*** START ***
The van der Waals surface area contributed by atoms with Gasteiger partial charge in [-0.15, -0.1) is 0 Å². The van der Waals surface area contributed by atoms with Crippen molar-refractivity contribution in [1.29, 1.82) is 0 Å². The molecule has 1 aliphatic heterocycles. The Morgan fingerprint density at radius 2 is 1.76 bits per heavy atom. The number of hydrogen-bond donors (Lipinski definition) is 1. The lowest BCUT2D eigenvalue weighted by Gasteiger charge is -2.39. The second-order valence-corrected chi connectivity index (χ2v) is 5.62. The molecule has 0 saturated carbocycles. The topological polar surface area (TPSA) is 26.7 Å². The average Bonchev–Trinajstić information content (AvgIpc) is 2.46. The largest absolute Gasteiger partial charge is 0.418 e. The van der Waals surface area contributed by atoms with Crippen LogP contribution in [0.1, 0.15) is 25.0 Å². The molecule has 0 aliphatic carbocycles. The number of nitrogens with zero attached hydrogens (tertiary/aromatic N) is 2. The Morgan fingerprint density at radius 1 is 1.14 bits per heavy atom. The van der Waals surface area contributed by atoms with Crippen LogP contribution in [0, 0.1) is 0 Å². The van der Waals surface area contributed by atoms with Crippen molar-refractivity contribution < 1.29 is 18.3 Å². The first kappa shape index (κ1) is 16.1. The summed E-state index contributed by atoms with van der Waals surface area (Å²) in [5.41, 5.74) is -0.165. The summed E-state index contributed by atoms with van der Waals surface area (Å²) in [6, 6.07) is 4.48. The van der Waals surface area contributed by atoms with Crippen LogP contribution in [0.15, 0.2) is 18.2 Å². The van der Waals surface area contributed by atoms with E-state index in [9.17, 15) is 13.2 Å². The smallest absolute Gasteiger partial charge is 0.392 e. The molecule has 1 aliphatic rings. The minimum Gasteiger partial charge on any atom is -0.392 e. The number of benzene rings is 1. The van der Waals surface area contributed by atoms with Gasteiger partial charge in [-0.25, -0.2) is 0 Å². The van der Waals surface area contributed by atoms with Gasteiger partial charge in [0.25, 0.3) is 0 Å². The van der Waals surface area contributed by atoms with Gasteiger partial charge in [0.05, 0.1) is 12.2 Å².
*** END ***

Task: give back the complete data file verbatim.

The van der Waals surface area contributed by atoms with Gasteiger partial charge in [-0.15, -0.1) is 0 Å². The van der Waals surface area contributed by atoms with Crippen molar-refractivity contribution in [1.29, 1.82) is 0 Å². The molecule has 1 aliphatic heterocycles. The Morgan fingerprint density at radius 2 is 1.76 bits per heavy atom. The number of hydrogen-bond donors (Lipinski definition) is 1. The lowest BCUT2D eigenvalue weighted by Gasteiger charge is -2.39. The second-order valence-corrected chi connectivity index (χ2v) is 5.62. The molecule has 0 saturated carbocycles. The topological polar surface area (TPSA) is 26.7 Å². The average Bonchev–Trinajstić information content (AvgIpc) is 2.46. The largest absolute Gasteiger partial charge is 0.418 e. The van der Waals surface area contributed by atoms with Crippen LogP contribution in [0.1, 0.15) is 25.0 Å². The molecule has 0 aliphatic carbocycles. The number of nitrogens with zero attached hydrogens (tertiary/aromatic N) is 2. The Morgan fingerprint density at radius 1 is 1.14 bits per heavy atom. The van der Waals surface area contributed by atoms with Crippen LogP contribution in [0, 0.1) is 0 Å². The van der Waals surface area contributed by atoms with Crippen molar-refractivity contribution < 1.29 is 18.3 Å². The first kappa shape index (κ1) is 16.1. The summed E-state index contributed by atoms with van der Waals surface area (Å²) in [5.41, 5.74) is -0.165. The summed E-state index contributed by atoms with van der Waals surface area (Å²) in [6, 6.07) is 4.48. The van der Waals surface area contributed by atoms with Crippen LogP contribution in [0.15, 0.2) is 18.2 Å². The van der Waals surface area contributed by atoms with E-state index in [9.17, 15) is 13.2 Å². The smallest absolute Gasteiger partial charge is 0.392 e. The molecule has 1 aliphatic rings. The minimum Gasteiger partial charge on any atom is -0.392 e. The number of benzene rings is 1. The van der Waals surface area contributed by atoms with Gasteiger partial charge in [-0.25, -0.2) is 0 Å². The van der Waals surface area contributed by atoms with Gasteiger partial charge in [0.25, 0.3) is 0 Å². The van der Waals surface area contributed by atoms with Gasteiger partial charge in [0.05, 0.1) is 12.2 Å².